Yesterday morning, I set out to my trail of choice to tackle the longest run of my half-marathon training (and of my life) so far. EIGHT MILES. Man, does that seem like an impossible distance and yet I have to run that PLUS FIVE MILES in two weeks.
The thing about running is that it's just wildly unpredictable. My last long run was seven miles, and I felt pretty good throughout. It wasn't like a spa day, don't get me wrong, but I felt capable, strong, and like I still had some gas in the tank at the end. It was semi-enjoyable, even. This past weekend's run was ... not any of those words. It was the first time I really hit a wall and kept going. I hit that wall HARD around mile 5.5 and every part of me screamed to stop. My legs felt so sluggish and heavy but I knew my opportunities for long runs were dwindling. I only have two long runs left before we leave for Vegas, and I couldn't waste the chance to run the miles.
It's hard to reconcile that one run could be so good and one so awful, and it's really hard to keep going, after such a bad run. Why do this at all? When it's this tough? What is the point, MY GOODNESS, when my DVR is so full of things that do not include running?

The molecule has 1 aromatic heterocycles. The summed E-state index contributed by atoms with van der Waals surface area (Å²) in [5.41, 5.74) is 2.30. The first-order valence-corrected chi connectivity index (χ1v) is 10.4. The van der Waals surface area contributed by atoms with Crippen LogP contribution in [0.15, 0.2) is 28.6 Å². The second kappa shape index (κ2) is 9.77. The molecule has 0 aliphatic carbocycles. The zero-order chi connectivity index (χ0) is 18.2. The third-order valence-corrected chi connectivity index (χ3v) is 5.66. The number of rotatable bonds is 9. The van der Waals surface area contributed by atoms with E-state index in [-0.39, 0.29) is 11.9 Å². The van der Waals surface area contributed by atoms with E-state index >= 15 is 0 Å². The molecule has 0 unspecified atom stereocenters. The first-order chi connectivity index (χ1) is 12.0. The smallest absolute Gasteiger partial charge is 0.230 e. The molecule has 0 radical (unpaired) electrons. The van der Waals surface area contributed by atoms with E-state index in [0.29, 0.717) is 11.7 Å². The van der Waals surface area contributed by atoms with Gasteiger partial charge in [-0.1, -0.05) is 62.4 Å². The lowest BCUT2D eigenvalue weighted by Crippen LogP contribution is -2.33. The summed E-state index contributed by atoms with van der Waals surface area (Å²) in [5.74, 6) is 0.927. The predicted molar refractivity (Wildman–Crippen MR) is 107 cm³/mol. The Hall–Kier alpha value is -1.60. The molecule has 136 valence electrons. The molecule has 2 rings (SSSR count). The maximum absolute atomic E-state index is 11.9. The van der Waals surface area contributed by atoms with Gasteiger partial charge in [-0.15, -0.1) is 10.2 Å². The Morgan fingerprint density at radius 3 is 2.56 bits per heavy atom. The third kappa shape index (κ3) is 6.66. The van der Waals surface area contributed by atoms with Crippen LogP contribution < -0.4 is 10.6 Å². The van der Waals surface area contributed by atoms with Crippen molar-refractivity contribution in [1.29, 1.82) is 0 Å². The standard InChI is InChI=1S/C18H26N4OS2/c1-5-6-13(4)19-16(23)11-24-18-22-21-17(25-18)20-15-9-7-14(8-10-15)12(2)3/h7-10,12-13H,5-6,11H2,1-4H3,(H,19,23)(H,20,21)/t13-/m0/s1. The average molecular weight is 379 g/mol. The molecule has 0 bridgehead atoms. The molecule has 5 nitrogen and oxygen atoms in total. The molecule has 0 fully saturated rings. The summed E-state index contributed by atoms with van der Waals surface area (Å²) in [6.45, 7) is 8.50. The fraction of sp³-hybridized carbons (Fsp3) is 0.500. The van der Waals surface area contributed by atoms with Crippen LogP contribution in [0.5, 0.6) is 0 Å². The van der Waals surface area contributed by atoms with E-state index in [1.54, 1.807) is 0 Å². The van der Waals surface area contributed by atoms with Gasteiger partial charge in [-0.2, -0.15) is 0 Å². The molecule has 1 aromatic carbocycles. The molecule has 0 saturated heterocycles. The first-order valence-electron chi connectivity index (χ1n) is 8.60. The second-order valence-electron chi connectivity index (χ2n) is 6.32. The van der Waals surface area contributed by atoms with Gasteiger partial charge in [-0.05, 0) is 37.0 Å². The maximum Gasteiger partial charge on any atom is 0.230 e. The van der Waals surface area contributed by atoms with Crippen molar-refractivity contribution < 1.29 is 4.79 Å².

I say all this because I'm not a natural runner, and if I'm being honest with all of you, I'm not really a natural good decision maker in general. I'll continually make bad choices and cling to bad habits knowing they're bad simply because it's my default setting. I don't know how to fix that about myself, although I'm trying. I don't know how to reprogram myself, although I'm trying. What I want my life to look like and what I do each day to achieve that life doesn't always add up and running has been this therapeutic bridge for me between who I am and who I hope to be and it's proof that I can get there, even if it's really ridiculously tough at times.
I think on some level it's always going to be hard for me, much harder than so many I read or follow or know. I'll probably always have to fight these self-destructive whispers in my head, to some extent.
What running has taught me, after all these months of training, is that you don't always have to enjoy the act of becoming better than you are, and that just because it sucks doesn't mean you should stop. Not that it always sucks, I've had plenty of good runs, but running isn't easy for me. It's not like I can hit the road and zone out for an hour. I have to work for the miles, and I've decided that's ok. I try to remind myself of this on the trail, and it's what I'll try to remind myself on the course in two weeks. That even though I might occasionally hate what I'm doing right now, it's infinitely better to hate what you're doing on your quest to be better than to hate who you are while you do nothing.
I have hated myself many times in my life, although that's a really painful thing to acknowledge, but I have never hated myself on a run.